iRel is ITAPS interface specification for managing the relationships among two or more of the core data types (see footnote1), resolving cross references between entities in different institutions, and provide additional functionality that depends on multiple core data types.
The ITAPS project is developing technology to improve interoperability in mesh-based scientific computing. Three primary activities are: designing common interfaces for mesh, geometry, and other data; developing and porting services involving those data to those interfaces; and building applications or higher-level services based on those services and interfaces. Current interfaces include iMesh (interface to discretized definition of spatial domain), iGeom (continuous definition of spatial domain), iField (mathematical field and operators, on continuous or discretized domain). Interfaces have been developed or imagined for other kinds of data, including: material models, ???
Interface design philosophy¶
There are several characteristics interfaces should have, regardless of how the interface is designed:
- Scope: The types of data and functionality to be included in an interface. An interface should include data and functionality that are intrinsically related and would be difficult or awkward to separate in different interfaces, but no more. A more practical definition is that an interface include data and functions that most applications dealing with those types of data are likely to need. Separation of a collection of data and functions into multiple interfaces is appropriate when there are many applications which need one interface without needing other interfaces.
- Level of abstraction: The level of abstraction used to expose data and functionality to applications strongly affects both the usability and versatility of an interface. The level of abstraction falls on a spectrum between concrete and abstract. If an interface is too concrete, it is large and unwieldy, and can have limited versatility for new applications. Too abstract, and the interface is difficult to use by practitioners only casually familiar with the data and functionality exposed by the interface.
The actual definition of an interface consists of two parts: a data model, which is the language and types used to define data exposed by an interface; and an API, which defines the data types and functions used in the specification of the interface. The design of a data model is guided by the level of abstraction desired in an interface.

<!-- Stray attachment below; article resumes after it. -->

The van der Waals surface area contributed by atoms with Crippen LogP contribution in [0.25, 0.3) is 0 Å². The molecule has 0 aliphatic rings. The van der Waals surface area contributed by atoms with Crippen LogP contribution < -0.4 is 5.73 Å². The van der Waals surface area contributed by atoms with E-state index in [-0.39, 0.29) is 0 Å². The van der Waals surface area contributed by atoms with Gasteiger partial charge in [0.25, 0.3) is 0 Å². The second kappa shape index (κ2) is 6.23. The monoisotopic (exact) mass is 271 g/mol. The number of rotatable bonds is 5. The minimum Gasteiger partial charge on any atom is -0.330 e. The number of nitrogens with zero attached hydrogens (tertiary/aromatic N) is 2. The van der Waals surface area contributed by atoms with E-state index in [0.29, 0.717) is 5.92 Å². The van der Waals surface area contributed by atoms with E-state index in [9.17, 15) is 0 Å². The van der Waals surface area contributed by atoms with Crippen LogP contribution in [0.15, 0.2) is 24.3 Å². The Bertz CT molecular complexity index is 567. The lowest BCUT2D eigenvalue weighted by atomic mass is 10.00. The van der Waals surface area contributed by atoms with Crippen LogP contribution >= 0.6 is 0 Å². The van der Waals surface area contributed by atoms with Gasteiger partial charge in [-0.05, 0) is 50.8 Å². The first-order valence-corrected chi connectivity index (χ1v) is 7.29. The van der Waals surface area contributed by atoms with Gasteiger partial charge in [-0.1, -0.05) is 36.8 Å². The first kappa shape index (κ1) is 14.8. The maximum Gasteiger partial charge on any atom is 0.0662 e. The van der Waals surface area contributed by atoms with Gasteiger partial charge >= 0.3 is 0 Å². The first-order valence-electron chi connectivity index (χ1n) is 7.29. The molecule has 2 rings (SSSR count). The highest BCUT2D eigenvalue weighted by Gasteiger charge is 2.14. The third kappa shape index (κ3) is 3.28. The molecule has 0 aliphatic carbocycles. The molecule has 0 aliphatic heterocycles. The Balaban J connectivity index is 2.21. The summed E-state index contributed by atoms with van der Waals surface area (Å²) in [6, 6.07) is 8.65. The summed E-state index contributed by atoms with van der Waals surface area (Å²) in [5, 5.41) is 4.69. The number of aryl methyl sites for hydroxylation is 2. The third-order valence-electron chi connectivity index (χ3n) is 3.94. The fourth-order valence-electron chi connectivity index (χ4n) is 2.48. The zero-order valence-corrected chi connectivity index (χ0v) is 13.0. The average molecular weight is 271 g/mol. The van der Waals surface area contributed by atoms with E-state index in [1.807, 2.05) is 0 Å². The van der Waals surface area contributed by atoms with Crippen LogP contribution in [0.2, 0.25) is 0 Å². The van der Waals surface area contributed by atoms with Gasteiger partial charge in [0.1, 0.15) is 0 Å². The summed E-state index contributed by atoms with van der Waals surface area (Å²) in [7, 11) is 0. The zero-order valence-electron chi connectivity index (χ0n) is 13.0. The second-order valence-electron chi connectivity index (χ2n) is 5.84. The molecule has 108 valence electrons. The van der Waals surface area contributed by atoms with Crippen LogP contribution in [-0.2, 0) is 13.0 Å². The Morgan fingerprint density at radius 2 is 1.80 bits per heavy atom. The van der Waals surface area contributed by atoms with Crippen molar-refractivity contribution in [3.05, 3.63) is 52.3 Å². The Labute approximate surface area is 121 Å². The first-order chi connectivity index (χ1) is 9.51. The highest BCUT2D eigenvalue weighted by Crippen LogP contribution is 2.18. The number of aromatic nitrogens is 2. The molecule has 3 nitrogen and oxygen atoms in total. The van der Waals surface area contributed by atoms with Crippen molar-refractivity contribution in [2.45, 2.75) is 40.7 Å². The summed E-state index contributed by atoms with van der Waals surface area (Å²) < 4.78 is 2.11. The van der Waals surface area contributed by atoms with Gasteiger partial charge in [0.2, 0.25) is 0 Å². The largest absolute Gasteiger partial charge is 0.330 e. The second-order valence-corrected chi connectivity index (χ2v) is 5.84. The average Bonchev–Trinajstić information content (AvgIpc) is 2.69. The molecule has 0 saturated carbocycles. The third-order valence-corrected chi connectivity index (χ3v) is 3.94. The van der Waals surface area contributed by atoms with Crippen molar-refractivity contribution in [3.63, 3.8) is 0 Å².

ITAPS interface design¶
The separation of ITAPS interfaces into iMesh, iGeom, and iField follows from the definition of scope above. Speculation of other interfaces which may arise in the context of scientific computing, e.g. a materials interface, also follow from that principle. The data model exposed by iMesh and iGeom includes four fundamental types: entity, set, tag, and interface or root set.
Although it is desirable to have separate interfaces for various types of data, there is often a need to relate data in one interface to data in another. For example, mesh generation applications generate mesh, stored in iMesh, that discretizes geometric entities in iGeom. For this purpose, ITAPS also defines a relations interface, iRel, to accomplish this task.
Defining requirements for a relations interface is straightforward, based on experience in mesh generation and mesh-based applications. Requirements are in two areas: representation, describing the type of relation that needs to be represented; and function, the functionality needed by various applications. These are indicated with (R) or (F) in the requirements below. While many of the requirements below are phrased in interface-specific terms (mesh, geometry, etc.), all of them have more abstract definitions and applications with other interface types.
- Geometry entity to mesh entities (R): From the perspective of mesh generation and related fields, it is necessary to store the relation of a geometric entity (e.g. model face) with the mesh entities which discretize or are positioned on that model entity (e.g. mesh faces, along with nonboundary edges and vertices). Most commonly, these relations need to be symmetric; that is, they can be queried starting from either side of the relation.
- Geometry entity to collection of mesh entities (R): There are several cases where it is desirable to relate geometry entities to collections of mesh entities, i.e. to a collection of mesh entities represented as an object in the mesh state. The accepted mechanism for doing this is to use entity sets. First, it may be more efficient to handle sets of mesh than individual entities. This may be due to the implementation of iMesh, for example when storing a relation in this way is more memory efficient; or it may be due to the application, for example mesh generation on non-manifold models or manifold models with boundaries, where the container for the collection may exist before the actual mesh entities do. Second, relating a geometry entity to a mesh set may be desirable for the actual mesh generation process, where a mesh set is created for each geometry entity first, then the mesh generation application is coordinated using mesh sets. Relations of this type (geometry entity to mesh set) are also usually symmetric.